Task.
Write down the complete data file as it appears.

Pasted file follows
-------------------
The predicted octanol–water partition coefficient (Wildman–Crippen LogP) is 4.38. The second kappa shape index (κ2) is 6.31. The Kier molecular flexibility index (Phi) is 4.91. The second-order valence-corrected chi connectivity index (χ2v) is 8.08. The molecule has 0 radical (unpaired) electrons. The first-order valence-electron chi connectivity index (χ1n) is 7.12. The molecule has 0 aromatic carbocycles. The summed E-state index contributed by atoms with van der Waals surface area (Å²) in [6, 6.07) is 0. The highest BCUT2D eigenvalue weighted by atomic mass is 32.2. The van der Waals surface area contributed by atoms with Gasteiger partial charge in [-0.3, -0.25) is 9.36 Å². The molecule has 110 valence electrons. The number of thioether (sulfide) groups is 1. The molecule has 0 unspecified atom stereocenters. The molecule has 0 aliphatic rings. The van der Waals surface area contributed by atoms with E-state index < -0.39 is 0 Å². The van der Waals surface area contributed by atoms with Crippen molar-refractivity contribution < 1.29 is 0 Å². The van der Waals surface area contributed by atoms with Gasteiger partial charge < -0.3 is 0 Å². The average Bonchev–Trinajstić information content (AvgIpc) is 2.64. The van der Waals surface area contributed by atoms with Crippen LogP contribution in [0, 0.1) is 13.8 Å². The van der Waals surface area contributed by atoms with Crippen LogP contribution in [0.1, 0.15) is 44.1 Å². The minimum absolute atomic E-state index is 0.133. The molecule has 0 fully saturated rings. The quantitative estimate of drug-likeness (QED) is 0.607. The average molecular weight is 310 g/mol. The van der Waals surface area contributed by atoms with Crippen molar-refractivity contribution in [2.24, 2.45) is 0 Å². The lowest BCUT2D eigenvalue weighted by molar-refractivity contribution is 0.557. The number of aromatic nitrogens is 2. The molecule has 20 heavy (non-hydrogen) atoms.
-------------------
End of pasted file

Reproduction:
The predicted octanol–water partition coefficient (Wildman–Crippen LogP) is 4.38. The second kappa shape index (κ2) is 6.31. The Kier molecular flexibility index (Phi) is 4.91. The second-order valence-corrected chi connectivity index (χ2v) is 8.08. The molecule has 0 radical (unpaired) electrons. The first-order valence-electron chi connectivity index (χ1n) is 7.12. The molecule has 0 aromatic carbocycles. The summed E-state index contributed by atoms with van der Waals surface area (Å²) in [6, 6.07) is 0. The highest BCUT2D eigenvalue weighted by atomic mass is 32.2. The van der Waals surface area contributed by atoms with Gasteiger partial charge in [-0.3, -0.25) is 9.36 Å². The molecule has 110 valence electrons. The number of thioether (sulfide) groups is 1. The molecule has 0 unspecified atom stereocenters. The molecule has 0 aliphatic rings. The van der Waals surface area contributed by atoms with E-state index < -0.39 is 0 Å². The van der Waals surface area contributed by atoms with Crippen molar-refractivity contribution < 1.29 is 0 Å². The van der Waals surface area contributed by atoms with Gasteiger partial charge < -0.3 is 0 Å². The average Bonchev–Trinajstić information content (AvgIpc) is 2.64. The van der Waals surface area contributed by atoms with Crippen LogP contribution in [0, 0.1) is 13.8 Å². The van der Waals surface area contributed by atoms with Crippen LogP contribution in [0.1, 0.15) is 44.1 Å². The minimum absolute atomic E-state index is 0.133. The molecule has 0 fully saturated rings. The quantitative estimate of drug-likeness (QED) is 0.607. The average molecular weight is 310 g/mol. The van der Waals surface area contributed by atoms with Crippen molar-refractivity contribution in [2.24, 2.45) is 0 Å². The lowest BCUT2D eigenvalue weighted by molar-refractivity contribution is 0.557. The number of aromatic nitrogens is 2. The molecule has 20 heavy (non-hydrogen) atoms.